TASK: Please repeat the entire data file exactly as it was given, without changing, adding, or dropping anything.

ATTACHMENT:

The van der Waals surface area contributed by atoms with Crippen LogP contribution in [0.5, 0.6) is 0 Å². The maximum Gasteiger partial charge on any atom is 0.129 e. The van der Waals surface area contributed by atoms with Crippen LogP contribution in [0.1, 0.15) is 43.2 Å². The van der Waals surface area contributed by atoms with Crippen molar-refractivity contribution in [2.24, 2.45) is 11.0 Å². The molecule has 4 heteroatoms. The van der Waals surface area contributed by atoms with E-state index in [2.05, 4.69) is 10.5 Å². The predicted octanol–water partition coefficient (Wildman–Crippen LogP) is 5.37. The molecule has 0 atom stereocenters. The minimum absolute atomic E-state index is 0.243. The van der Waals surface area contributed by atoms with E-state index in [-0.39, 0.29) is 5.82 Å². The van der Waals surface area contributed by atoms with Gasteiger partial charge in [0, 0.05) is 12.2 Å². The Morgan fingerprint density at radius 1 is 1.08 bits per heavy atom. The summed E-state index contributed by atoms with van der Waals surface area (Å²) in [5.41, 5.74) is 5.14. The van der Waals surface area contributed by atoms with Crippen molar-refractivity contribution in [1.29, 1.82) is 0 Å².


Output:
The van der Waals surface area contributed by atoms with Crippen LogP contribution in [0.5, 0.6) is 0 Å². The maximum Gasteiger partial charge on any atom is 0.129 e. The van der Waals surface area contributed by atoms with Crippen LogP contribution in [0.1, 0.15) is 43.2 Å². The van der Waals surface area contributed by atoms with Crippen molar-refractivity contribution in [2.24, 2.45) is 11.0 Å². The molecule has 4 heteroatoms. The van der Waals surface area contributed by atoms with E-state index in [2.05, 4.69) is 10.5 Å². The predicted octanol–water partition coefficient (Wildman–Crippen LogP) is 5.37. The molecule has 0 atom stereocenters. The minimum absolute atomic E-state index is 0.243. The van der Waals surface area contributed by atoms with E-state index in [-0.39, 0.29) is 5.82 Å². The van der Waals surface area contributed by atoms with Gasteiger partial charge in [0, 0.05) is 12.2 Å². The Morgan fingerprint density at radius 1 is 1.08 bits per heavy atom. The summed E-state index contributed by atoms with van der Waals surface area (Å²) in [5.41, 5.74) is 5.14. The van der Waals surface area contributed by atoms with Crippen molar-refractivity contribution in [1.29, 1.82) is 0 Å².